TO THE LIGHTHOUSEthe emotion, the vibration of love. How incon-spicuous she felt herself by Paul's side! He,glowing, burning; she, aloof, satirical; he, boundfor adventure; she, moored to the shore; he,launched, incautious; she solitary, left out—and, ready to implore a share, if it were disaster,in his disaster, she said shyly:

"When did Minta lose her brooch?"

He smiled the most exquisite smile, veiled bymemory, tinged by dreams. He shook his head."On the beach," he said.

"I'm going to find it," he said, "I'm gettingup early." This being kept secret from Minta, helowered his voice, and turned his eyes to where shesat, laughing, beside Mr. Ramsay.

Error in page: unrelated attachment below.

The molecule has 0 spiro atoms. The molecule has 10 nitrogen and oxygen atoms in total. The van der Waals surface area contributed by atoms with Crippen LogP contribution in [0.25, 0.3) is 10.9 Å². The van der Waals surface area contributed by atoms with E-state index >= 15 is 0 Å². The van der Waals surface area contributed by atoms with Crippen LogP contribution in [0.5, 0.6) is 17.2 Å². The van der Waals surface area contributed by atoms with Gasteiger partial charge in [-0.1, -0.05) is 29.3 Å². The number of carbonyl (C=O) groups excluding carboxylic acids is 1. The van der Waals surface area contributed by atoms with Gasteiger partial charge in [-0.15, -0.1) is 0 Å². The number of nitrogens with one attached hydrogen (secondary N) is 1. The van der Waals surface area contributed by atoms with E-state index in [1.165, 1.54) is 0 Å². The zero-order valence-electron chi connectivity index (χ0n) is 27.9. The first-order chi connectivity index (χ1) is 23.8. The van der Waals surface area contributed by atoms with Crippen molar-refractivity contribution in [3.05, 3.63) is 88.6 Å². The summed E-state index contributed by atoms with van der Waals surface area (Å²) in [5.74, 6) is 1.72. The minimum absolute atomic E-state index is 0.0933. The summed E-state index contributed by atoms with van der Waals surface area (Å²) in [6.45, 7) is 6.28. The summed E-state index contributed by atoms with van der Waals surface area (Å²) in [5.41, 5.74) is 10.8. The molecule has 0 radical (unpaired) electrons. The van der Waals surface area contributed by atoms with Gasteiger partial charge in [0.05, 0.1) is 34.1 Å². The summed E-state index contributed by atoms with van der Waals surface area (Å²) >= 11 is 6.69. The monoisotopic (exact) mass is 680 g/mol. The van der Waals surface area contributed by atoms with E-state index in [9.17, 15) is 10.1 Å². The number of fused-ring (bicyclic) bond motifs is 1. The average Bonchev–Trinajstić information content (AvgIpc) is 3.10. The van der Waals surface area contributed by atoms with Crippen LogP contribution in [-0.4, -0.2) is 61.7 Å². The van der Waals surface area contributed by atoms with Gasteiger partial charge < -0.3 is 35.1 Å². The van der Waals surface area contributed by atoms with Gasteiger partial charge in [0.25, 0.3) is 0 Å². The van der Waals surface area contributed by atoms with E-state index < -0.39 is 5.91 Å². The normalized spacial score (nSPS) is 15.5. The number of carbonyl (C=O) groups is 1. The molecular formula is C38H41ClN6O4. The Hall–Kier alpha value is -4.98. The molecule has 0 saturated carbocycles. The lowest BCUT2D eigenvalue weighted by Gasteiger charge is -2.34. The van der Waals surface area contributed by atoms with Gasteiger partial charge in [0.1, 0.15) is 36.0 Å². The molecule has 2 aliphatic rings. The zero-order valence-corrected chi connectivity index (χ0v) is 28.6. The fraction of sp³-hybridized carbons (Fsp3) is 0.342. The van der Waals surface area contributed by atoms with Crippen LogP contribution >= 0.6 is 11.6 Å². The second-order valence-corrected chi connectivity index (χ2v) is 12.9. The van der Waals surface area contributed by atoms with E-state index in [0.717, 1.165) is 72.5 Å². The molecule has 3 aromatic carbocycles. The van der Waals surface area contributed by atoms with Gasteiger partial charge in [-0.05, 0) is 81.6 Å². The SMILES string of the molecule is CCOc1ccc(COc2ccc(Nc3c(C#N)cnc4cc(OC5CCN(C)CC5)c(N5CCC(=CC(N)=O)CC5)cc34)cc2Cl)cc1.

Lily wanted to protest violently and out-rageously her desire to help him, envisaging howin the dawn on the beach she would be the one topounce on the brooch half-hidden by some stone,and thus herself be included among the sailorsand adventurers. But what did he reply to heroffer? She actually said with an emotion that sheseldom let appear, "Let me come with you"; andhe laughed. He meant yes or no—either perhaps.But it was not his meaning—it was the oddchuckle he gave, as if he had said, Throw yourselfover the cliff if you like, I don't care. He turnedon her cheek the heat of love, its horror, its158
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